What to Choose

Do you start looking for a house or an apartment for your next rental?  That really depends on what you need and the budget.  If you want to rent long term you may be better off in an apartment.  Ultimately you will have to decide which works for your situation.

Renting Your First Apartment

Moving into your first apartment is a big deal, it’s a step into adulthood and you will create some incredible memories.  If you are renting your first apartment you may not know what it important aside from how much the rent is.  There is a lot of factors that go into making an apartment a great place to live.  Let’s look at what factors should go into choosing your first apartment.

The Neighborhood

Aside from cost, the location is most important factor that you need to consider. Ideally you want a safe and friendly neighborhood that is also affordable.  You want neighbors that respect your privacy while at the same time being friendly.  You want amenities close by like grocery stores, pharmacies and public transportation if you need it.  A great apartment is no good if it is in a neighborhood that terrifies you.

Monthly Rent

Rent is typically paid on a monthly basis due on the first.  Make sure that you have a lease or rental agreement outlining the amount of rent, the length of the lease along with what’s included.  Some apartments will include heat, water and/or electricity.  Find out what utilities that you have to pay yourself and roughly what they cost each month.  Utilities can add up fairly quickly eating away at your budget.

Check for Damages

You should have a walk-through with your landlord before taking possession of the apartment.  Spot and point out any damages in the apartment like holes in the walls or broken tiles.  Outlining them ahead of time saves you from being blamed for them when you are ready to move out.  Also by pointing out any damages before you move in gives the landlord time to get anything fixed before you bring in your stuff.  When it comes to painting or hanging pictures on the walls, check with the landlord before you take on the project.  They may not appreciate you painting the living room forest green or any color outside of what they approve.  You could end up paying hundreds in damages for them to restore the apartment to the original colors.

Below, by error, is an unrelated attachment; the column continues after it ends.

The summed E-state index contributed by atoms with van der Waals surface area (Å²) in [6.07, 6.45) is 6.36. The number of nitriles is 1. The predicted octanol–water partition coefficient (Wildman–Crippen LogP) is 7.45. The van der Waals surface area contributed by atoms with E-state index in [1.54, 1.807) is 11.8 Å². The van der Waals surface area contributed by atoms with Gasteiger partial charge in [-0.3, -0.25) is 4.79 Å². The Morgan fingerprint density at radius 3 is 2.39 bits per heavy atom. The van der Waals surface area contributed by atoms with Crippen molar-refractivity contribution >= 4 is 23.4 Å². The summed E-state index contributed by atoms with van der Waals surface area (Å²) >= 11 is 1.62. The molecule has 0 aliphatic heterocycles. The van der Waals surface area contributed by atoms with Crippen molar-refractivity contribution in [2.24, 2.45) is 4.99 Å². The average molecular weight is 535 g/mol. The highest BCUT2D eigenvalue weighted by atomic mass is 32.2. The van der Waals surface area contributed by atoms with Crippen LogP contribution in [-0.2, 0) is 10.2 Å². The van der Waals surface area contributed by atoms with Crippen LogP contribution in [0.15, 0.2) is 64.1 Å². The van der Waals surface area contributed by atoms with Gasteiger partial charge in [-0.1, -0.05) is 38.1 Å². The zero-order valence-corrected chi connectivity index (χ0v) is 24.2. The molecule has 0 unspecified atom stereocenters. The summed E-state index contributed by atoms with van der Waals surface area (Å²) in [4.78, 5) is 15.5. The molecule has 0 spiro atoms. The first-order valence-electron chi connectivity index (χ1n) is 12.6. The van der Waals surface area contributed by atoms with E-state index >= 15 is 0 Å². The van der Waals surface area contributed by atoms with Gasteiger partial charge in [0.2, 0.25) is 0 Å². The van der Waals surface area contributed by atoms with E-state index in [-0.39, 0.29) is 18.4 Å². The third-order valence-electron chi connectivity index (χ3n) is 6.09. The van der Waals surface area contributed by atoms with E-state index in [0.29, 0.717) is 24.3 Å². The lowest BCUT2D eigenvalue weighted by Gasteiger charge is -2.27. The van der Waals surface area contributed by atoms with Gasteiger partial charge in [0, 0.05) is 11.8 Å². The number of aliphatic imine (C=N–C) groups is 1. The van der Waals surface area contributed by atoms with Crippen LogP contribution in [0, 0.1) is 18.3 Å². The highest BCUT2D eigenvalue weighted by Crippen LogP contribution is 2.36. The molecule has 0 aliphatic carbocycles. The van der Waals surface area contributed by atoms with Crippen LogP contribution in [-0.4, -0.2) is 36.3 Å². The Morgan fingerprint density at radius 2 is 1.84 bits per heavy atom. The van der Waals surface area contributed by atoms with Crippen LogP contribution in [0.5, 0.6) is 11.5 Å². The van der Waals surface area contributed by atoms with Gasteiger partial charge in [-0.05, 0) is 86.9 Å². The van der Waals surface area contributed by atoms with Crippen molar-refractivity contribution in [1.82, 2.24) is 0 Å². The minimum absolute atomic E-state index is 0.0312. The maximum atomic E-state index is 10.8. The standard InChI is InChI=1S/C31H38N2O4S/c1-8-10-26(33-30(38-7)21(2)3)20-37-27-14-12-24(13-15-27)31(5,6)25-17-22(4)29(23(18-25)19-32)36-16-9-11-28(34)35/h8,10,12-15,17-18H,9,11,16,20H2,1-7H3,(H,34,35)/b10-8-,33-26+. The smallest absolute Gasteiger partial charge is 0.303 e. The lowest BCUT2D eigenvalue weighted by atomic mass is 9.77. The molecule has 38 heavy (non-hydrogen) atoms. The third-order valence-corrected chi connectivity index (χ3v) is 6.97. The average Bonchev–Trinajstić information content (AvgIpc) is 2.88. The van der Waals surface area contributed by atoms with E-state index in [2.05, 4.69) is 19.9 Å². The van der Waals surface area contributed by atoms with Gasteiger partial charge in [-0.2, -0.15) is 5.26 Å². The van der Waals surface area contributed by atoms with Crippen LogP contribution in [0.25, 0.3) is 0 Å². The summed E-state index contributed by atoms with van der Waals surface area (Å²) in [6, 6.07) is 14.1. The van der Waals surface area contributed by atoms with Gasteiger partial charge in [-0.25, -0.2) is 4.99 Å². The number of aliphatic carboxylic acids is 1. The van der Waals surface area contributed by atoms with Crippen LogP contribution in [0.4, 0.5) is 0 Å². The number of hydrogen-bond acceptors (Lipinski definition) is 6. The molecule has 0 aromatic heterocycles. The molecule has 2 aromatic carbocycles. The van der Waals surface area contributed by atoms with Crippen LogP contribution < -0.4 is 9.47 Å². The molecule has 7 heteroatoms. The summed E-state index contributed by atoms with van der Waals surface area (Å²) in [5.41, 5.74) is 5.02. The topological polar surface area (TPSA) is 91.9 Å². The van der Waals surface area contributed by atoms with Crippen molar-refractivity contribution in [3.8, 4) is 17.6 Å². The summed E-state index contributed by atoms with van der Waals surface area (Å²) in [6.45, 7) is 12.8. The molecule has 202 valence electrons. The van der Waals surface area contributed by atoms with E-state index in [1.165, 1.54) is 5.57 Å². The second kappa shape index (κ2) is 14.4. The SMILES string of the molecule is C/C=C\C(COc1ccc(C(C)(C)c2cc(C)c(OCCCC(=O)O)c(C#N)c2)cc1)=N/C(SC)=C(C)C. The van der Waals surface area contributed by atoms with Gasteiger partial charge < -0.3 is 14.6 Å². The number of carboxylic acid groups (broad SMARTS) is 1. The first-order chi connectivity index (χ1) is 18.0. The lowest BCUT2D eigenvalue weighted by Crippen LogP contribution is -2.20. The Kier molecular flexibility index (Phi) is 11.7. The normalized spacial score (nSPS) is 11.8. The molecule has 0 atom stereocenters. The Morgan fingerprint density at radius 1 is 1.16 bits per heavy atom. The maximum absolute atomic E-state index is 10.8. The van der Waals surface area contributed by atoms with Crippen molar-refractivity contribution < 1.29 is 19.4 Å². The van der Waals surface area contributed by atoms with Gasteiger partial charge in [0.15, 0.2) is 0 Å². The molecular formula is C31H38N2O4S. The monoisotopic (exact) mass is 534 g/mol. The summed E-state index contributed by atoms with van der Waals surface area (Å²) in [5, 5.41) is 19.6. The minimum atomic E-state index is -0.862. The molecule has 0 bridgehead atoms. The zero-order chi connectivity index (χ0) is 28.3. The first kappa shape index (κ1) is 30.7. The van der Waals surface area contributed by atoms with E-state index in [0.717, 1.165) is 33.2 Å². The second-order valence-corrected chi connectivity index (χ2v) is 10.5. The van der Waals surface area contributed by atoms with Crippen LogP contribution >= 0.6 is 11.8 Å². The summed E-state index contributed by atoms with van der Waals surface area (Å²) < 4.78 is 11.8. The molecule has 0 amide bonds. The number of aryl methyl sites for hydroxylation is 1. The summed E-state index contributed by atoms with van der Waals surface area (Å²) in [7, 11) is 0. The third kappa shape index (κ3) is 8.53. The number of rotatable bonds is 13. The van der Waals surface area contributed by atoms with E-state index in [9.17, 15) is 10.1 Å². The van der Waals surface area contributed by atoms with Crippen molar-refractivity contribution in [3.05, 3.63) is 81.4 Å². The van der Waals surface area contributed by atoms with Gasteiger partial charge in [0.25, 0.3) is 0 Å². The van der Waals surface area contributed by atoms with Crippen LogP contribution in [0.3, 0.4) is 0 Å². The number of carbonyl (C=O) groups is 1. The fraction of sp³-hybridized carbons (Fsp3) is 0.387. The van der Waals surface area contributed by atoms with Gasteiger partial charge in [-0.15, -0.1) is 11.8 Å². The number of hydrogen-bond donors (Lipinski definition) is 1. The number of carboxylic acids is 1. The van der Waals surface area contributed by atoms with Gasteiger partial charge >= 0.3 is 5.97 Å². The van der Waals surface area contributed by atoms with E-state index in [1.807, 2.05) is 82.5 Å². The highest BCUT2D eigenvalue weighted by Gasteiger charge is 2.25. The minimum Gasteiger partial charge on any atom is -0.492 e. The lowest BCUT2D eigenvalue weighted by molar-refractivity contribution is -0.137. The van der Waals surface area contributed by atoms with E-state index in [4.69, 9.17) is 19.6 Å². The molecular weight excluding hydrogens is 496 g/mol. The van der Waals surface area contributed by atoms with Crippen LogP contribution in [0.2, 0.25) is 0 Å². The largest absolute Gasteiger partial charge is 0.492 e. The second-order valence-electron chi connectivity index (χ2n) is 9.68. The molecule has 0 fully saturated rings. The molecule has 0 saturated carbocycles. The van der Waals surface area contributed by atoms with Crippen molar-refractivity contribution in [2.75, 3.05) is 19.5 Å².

Regular Maintenance

The last thing you want to check is whether or not the apartment building itself is well maintained.  Is there litter in the hallways or is the property around the building a mess.  Well maintained properties are a pretty good indicator of a dedicated landlord that wants to keep their property in good shape.  That’s good for you as a tenant because if anything goes wrong they are likely to deal with it right away.

Renting your first apartment is a time to be excited… you have your own place that you can decorate as you wish or do what you like.  Enjoy it!